Interaction of PAMPs with TLRs expressed by cells of the innate immune system or epithelia triggers a complex signaling pathway that leads to the activation of several transcription factors, such as nuclear factor kB, which then induces the activation of the inflammatory genes, such as TNF, IL-1, IL-6 and IL-8 [9-11]. Through these activation processes, TLRs also interact and modulate the adaptive immune system. In this regard, several experimental and clinical observations suggest the involvement of TLR in the pathogenesis of autoimmune diseases, like type 1 diabetes [12] and inflammatory disorders, such as ulcerative colitis and Crohn disease [13]. Understanding the ‘crosstalk’ between pathogens and epithelial cells will help to unveil the role of the environment in the triggering of autoimmune responses and the development of autoimmune diseases.
Endemic pemphigus foliaceus (PF), originally described as fogo selvagem in Brazil in 1903, is an organ-specific autoimmune disease characterized by the production of autoantibodies (auto-Abs) directed against desmoglein 1 (Dsg1), a protein of the specialized keratinocyte (KCs) adhesion structure called desmosome. These auto-Abs induce the loss of adhesion between KCs, leading to the formation of intraepithelial blisters of the skin [14]. Other endemic foci of PF have been identified in the rural regions of Colombia [15] and Tunisia [16]. The onset and course of PF depend on both genetic predisposing and exogenous inducing factors. The involvement of environmental factors is supported by several arguments (i) normal individuals living in the endemic areas of Tunisia [17] and Brazil [18] may possess anti- Dsg1 Abs [19] (ii) a significant association between farming and the presence of these auto-Abs has been reported (iii) epidemiological study demonstrated that Tunisian endemic PF was significantly associated with certain traditional activities [20], and (iv) finally, the potential effect of parasites such as leishmania and hydatidosis in the aetiopathogenesis of endemic PF has been suggested [21,22].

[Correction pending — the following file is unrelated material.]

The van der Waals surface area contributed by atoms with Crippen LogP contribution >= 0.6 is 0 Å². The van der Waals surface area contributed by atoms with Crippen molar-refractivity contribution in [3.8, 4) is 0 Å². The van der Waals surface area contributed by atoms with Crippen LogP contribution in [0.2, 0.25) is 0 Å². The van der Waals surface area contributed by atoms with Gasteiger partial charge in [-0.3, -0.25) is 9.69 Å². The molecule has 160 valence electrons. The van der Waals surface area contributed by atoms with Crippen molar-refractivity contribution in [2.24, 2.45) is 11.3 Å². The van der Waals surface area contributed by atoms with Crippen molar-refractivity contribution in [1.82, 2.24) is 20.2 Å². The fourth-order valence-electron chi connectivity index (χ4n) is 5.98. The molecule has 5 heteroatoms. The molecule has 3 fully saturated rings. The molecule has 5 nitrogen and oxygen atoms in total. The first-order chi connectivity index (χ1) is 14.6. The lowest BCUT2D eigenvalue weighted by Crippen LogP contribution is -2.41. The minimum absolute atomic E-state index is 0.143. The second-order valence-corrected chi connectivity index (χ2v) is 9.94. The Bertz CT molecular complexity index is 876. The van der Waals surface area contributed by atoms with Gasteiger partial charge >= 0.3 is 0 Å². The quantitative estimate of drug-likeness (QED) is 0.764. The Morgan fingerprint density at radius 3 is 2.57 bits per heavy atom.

Taken together, these reports provide substantial evidence that the initiation and⁄or exacerbation of skin lesions could be triggered by microbial organisms. Since the epidermis constitutes the first barrier to invasive pathogens and TLR2, 3 and 4 were shown to be a variety of immune functional receptors on KCs [23], it is thus conceivable that certain microorganisms could participate in the disease process through interaction with KC’s TLRs, and the subsequent activation of antigen-presenting cells and KCs, and the adaptive immune system.